VIRTUES OF KNIGHTHOOD (Part nine)


Virtue 5: Justice

Good will come to him who is generous and lends freely, who conducts his affairs with justice. Surely he will never be shaken; a righteous man will be remembered forever. He will have no fear of bad news; his heart is steadfast, trusting in the LOVE. His heart is secure, he will have no fear; in the end, he will look in triumph on his foes. Psalm 1 12:5-8
He has shown you, O man, what is good. And what does the LOVE require of you? To act justly and to love mercy and to walk humbly with your God. Micah 6:8
Reverend Tim Keller authored an entire book on the concept of Christian justice, Generous Justice: How God’s Grace Makes Us Just. When interviewed about this work and asked to provide a summary definition of justice, Reverend Keller said, “Caring for the vulnerable.” He also provided an umbrella definition of justice: “Giving people what they deserve.” While that definition can have a negative tone (i.e., finding and stopping evildoers), he described a positive aspect as well: “Looking to the vulnerable—to people made in the image of God—and asking ourselves: ‘Are they getting the kind of care they’re due? As beings made in God’s image, are they being cared for properly?’” He then boils down justice to this: “Giving people what they are due. So we punish evildoers, and we care for the vulnerable.” This is a very tight definition of a very complex issue.
Many might believe that applying the concepts of justice in modern times is limited to only those who work in the criminal justice system. But that’s not the case. Modern knights living in virtually any life situation can work to uphold justice. Ethically practising justice in all things great and small should be important to your life because they are important to God. It does not matter if you are lobbying to create or uphold laws that are just or dividing up cookies between your kids, for God desires each of us to apply justice within our sphere of influence and within the race, He calls us to run.
Ramon Lull believed that justice is fundamentally intertwined with knighthood:
If a man without justice were a Knight, it would follow that justice would not be in that place where in fact it is, and that knighthood would be something altogether different from what it is. Nor is it relevant that a Knight may have a smattering of justice and believes himself to be in the Order of Knighthood—if he is, in truth, injurious, he doesn’t belong at all. For knighthood and justice are so intimately intertwined that knighthood cannot survive without justice. An injurious Knight is an enemy of justice and defeats and expels himself from the Order.
Scripture reveals that God loves justice (“For the Lord is righteous, he loves justice; upright men will see his face” (Psalm 11:7)) and that justice is the foundation of his throne (“Righteousness and justice are the foundation of your throne; love and faithfulness go before you” (Psalm 89:14)). Not only is justice the concrete that makes up the foundation of God’s throne, those who live by it are promised to bless:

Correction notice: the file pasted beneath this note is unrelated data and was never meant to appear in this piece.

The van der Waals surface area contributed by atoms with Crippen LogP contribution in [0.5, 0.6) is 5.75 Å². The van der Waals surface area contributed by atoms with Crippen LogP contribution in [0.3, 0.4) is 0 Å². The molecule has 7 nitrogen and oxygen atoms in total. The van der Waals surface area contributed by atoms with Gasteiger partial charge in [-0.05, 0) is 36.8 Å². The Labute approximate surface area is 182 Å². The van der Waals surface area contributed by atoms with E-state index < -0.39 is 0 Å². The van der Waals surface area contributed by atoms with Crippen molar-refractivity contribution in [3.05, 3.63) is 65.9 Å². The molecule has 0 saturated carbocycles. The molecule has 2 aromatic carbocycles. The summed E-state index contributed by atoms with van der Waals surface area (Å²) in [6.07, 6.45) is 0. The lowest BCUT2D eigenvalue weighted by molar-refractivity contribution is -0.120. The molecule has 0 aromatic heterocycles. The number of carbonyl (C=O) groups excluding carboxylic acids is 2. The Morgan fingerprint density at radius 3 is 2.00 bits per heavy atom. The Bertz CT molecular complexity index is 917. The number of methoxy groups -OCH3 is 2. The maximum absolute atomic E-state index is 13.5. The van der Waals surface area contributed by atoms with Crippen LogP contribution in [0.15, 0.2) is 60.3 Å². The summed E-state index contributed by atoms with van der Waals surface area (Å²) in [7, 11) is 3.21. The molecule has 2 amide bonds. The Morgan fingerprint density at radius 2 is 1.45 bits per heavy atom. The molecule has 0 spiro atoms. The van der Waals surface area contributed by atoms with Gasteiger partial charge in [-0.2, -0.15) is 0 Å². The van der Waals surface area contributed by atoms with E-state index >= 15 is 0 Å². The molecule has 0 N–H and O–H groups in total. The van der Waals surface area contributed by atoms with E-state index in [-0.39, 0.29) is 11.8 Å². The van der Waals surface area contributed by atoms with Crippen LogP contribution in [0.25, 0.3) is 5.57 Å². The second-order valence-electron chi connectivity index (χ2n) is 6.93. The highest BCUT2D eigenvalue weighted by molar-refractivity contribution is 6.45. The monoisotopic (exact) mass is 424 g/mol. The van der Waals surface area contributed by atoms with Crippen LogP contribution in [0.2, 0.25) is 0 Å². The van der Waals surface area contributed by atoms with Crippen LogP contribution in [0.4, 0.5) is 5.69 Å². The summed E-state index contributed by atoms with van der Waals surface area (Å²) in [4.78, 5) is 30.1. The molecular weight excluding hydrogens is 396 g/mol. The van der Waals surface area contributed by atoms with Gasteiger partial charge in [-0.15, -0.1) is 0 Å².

“Blessed are they who maintain justice, who constantly do what is right” (Psalm 106:3). We are given a promise in Scripture that if we seek the Lord, we will fully understand God’s definition of justice: “Evil men do not understand justice, but those who seek the Lord understand it fully” (Proverbs 28:5).
Sometimes living justly can include actively working to establish and uphold justice as well as loosening the chains of injustice:
• ESTABLISHING AND UPHOLDING JUSTICE:
o By justice, a king gives a country stability, but one who is greedy for bribes tears it down (Proverbs 29:4).
o To fear the Lord is to hate evil; I [Wisdom] hate pride and arrogance, evil behaviour, and perverse speech. Counsel and sound judgment are mines; I have understanding and power.
By me kings reign and rulers make laws that are just; by me princes govern, and all nobles who rule on earth (Proverbs 8:13-16).
• LOSING THE CHAINS OF INJUSTICE:
o “Is not this the kind of fasting I have chosen: to lose the chains of injustice and untie the cords of the yoke, to set the oppressed free and break every yoke? Is it not to share your food with the hungry and to provide the poor wanderer with shelter—when you see the naked, to clothe him, and not to turn away from your own flesh and blood? !en your light will break forth like the dawn, and your healing will quickly appear; then your righteousness will go before you, and the glory of the Lord will be your rear guard” (Isaiah 58:6-8).
Believe it or not, God will give you several opportunities to exercise justice in both these ways of establishing justice and preventing injustice.

To administer justice badly or to neglect the customs that are most essential to his knightly duty is simply to despise the Order itself; therefore, as all these things aforementioned concern a Knight’s physical preparedness, so justice, wisdom, charity, loyalty, truth, humility, strength, hope, promptness and all other similar virtues pertain to the preparedness of the Knight’s soul. If a Knight is consumed with pride and seeks by that means to uphold the Order of Knighthood, he is, in fact, corrupting it, for his Order was founded on justice and humility with a view to protecting the humble against the proud.” 

Ponder on these questions.
1. How can a modern-day knight fight injustice?
2. How can a modern-day knight establish justice?
3. How can a modern-day knight uphold justice?
4. Why is justice important to God?
5. How do we actively pursue justice?

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